053 Amy Heckerling: I Could Never Be Your Woman (2007) While the Amy Heckerling run of Cinemakers has had its ups and downs, here's some good news: I Could Never Be Your Woman is another one of the good ones! Modeled after Amy Heckerling's experiences making the Clueless TV series, I Could Never Be Your Woman follows Michelle Pfeiffer's life as TV producer, mother to the incredible Saoirse Ronan (in her first role!), and fledgling paramour to the ever-charming Paul Rudd (even if his character is deeply flawed and often ethically unchecked). This is exactly the kind of movie we were hoping for with only one more movie (Vamps) and a short run of TV directing appearances (on Red Oaks) to go before closing out this series of Cinemakers, and while it's far from perfect, it's proof (yet again) that Amy Heckerling should have the ability to make whatever kind of movie she wants! If you'd like to become a member and support us on Patreon, head to patreon.com/cageclub
052 Amy Heckerling: Loser (2000) Loser is not a good movie, but it isn't Amy Heckerling's fault. How could anyone but a meddling studio be blamed for this mess? According to Heckerling, new studio execs forced her to turn her R-rated comedy into a PG-13... sort of (but not really) movie that could, in theory, be filed under "comedy." This movie's kind of a mess from start to finish, but does it have any redeeming qualities? Let's see if we can find one or two... If you'd like to become a member and support us on Patreon, head to patreon.com/cageclub
051 Amy Heckerling: Clueless (1995) The Amy Heckerling run of Cinemakers started off at a great height with Fast Times at Ridgemont High, but there's no higher high than 1995's Clueless. (Except maybe coke. "You guys got Coke here?" Yeah, this is America.) Armed with a shared love of the movie and an entire book's worth of knowledge in Cara's head, we dive deep into the world of Clueless to discuss exactly what makes this movie so magical. (Spoiler: it's just about everything.) Join us as we rent Spar-at-a-cus, play matchmaker, and take on the Messiah of the DMV. If you'd like to become a member and support us on Patreon, head to patreon.com/cageclub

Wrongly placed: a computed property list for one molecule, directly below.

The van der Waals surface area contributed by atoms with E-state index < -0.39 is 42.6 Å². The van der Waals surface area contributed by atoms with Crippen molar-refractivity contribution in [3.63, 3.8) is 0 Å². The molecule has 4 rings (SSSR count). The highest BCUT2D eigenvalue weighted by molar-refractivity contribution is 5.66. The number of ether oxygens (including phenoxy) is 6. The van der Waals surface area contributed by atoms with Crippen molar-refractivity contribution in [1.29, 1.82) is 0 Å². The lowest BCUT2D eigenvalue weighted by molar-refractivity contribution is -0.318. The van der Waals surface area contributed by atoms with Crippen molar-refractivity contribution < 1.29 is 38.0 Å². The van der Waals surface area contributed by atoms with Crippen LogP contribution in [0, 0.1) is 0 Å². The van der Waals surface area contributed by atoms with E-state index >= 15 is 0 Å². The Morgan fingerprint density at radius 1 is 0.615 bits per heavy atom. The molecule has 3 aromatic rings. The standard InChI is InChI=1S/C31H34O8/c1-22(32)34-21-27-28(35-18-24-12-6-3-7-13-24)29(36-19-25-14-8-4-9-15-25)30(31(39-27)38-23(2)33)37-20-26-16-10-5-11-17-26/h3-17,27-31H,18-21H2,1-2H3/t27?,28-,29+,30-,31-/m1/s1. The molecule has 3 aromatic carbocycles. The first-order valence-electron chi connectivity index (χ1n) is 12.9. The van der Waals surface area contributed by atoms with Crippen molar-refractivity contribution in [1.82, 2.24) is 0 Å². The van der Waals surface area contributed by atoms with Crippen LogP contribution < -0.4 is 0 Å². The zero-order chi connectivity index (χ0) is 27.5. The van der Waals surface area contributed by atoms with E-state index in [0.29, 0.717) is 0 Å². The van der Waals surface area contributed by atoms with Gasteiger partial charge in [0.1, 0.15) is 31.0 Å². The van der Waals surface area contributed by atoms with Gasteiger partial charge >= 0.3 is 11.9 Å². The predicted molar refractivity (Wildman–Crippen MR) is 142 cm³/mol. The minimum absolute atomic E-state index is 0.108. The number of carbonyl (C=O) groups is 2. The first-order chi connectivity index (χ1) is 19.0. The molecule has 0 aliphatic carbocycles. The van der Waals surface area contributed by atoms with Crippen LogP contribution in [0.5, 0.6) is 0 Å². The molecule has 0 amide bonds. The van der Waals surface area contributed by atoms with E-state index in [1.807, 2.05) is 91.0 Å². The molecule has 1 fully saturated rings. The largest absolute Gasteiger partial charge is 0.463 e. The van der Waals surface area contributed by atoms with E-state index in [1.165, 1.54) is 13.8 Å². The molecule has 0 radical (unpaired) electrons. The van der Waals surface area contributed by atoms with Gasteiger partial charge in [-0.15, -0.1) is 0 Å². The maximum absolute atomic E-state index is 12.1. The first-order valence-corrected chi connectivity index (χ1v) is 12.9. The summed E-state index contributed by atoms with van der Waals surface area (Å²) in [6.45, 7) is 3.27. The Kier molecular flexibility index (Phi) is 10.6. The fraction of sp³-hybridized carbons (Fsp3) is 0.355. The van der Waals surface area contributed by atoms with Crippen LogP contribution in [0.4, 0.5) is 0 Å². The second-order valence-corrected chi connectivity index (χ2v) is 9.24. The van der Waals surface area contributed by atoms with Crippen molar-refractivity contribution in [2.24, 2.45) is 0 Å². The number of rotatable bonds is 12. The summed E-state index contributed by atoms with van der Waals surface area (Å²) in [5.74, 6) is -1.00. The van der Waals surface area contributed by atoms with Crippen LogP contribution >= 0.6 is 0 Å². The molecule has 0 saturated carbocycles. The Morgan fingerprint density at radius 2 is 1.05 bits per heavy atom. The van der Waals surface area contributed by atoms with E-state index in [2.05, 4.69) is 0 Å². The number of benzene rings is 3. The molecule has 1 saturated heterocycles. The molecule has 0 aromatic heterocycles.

050 Amy Heckerling: Look Who's Talking Too (1990) Look Who's Talking Too is the first of two sequels to the smash hit (and surprise delight) Look Who's Talking. But with Amy Heckerling feeling like she told the full story in the first one, where do we go from here? It turns out that the answer is a mixture of some new ideas, some retreads, and an overall darker tone than the first movie. The good news: the gang's all here, with John Travolta and Kirstie Alley and Bruce Willis all reprising their roles from the first one. The bad news: it doesn't feel like there's much of a reason for this movie to exist. In this episode, we talk about whether or not the movie is a worthy sequel, what jokes work (and what jokes didn't), and why this movie seems so intent on trying to kill its babies! If you'd like to become a member and support us on Patreon, head to patreon.com/cageclub
049 Amy Heckerling: Look Who's Talking (1989) After struggling through our last two movies, Look Who's Talking is a breath of fresh air. It's also one of the weirdest movies we've talked about on a podcast in recent memory. Featuring a surprisingly likeable (or maybe not so surprising) duo in Kirstie Alley and John Travolta (plus Bruce Willis as the voice of the most wise beyond his years baby in history), Look Who's Talking is a complete and total about-face from the last two movies in Heckerling's filmography. If you'd like to become a member and support us on Patreon, head to patreon.com/cageclub